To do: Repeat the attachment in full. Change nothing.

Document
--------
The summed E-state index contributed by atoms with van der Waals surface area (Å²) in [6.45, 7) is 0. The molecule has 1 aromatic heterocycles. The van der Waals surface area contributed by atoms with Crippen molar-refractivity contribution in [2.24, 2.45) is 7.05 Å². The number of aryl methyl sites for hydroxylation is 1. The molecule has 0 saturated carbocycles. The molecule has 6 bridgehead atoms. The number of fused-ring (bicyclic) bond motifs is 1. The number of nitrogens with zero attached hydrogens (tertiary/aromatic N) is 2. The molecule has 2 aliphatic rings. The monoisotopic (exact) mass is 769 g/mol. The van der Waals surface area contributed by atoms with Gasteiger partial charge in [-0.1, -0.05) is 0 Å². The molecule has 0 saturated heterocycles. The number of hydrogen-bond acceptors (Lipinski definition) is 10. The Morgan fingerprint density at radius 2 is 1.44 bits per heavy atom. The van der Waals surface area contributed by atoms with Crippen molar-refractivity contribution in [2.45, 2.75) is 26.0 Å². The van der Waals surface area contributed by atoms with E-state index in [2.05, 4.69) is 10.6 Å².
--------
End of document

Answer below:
The summed E-state index contributed by atoms with van der Waals surface area (Å²) in [6.45, 7) is 0. The molecule has 1 aromatic heterocycles. The van der Waals surface area contributed by atoms with Crippen molar-refractivity contribution in [2.24, 2.45) is 7.05 Å². The number of aryl methyl sites for hydroxylation is 1. The molecule has 0 saturated carbocycles. The molecule has 6 bridgehead atoms. The number of fused-ring (bicyclic) bond motifs is 1. The number of nitrogens with zero attached hydrogens (tertiary/aromatic N) is 2. The molecule has 2 aliphatic rings. The monoisotopic (exact) mass is 769 g/mol. The van der Waals surface area contributed by atoms with Gasteiger partial charge in [-0.1, -0.05) is 0 Å². The molecule has 0 saturated heterocycles. The number of hydrogen-bond acceptors (Lipinski definition) is 10. The Morgan fingerprint density at radius 2 is 1.44 bits per heavy atom. The van der Waals surface area contributed by atoms with Crippen molar-refractivity contribution in [2.45, 2.75) is 26.0 Å². The van der Waals surface area contributed by atoms with E-state index in [2.05, 4.69) is 10.6 Å².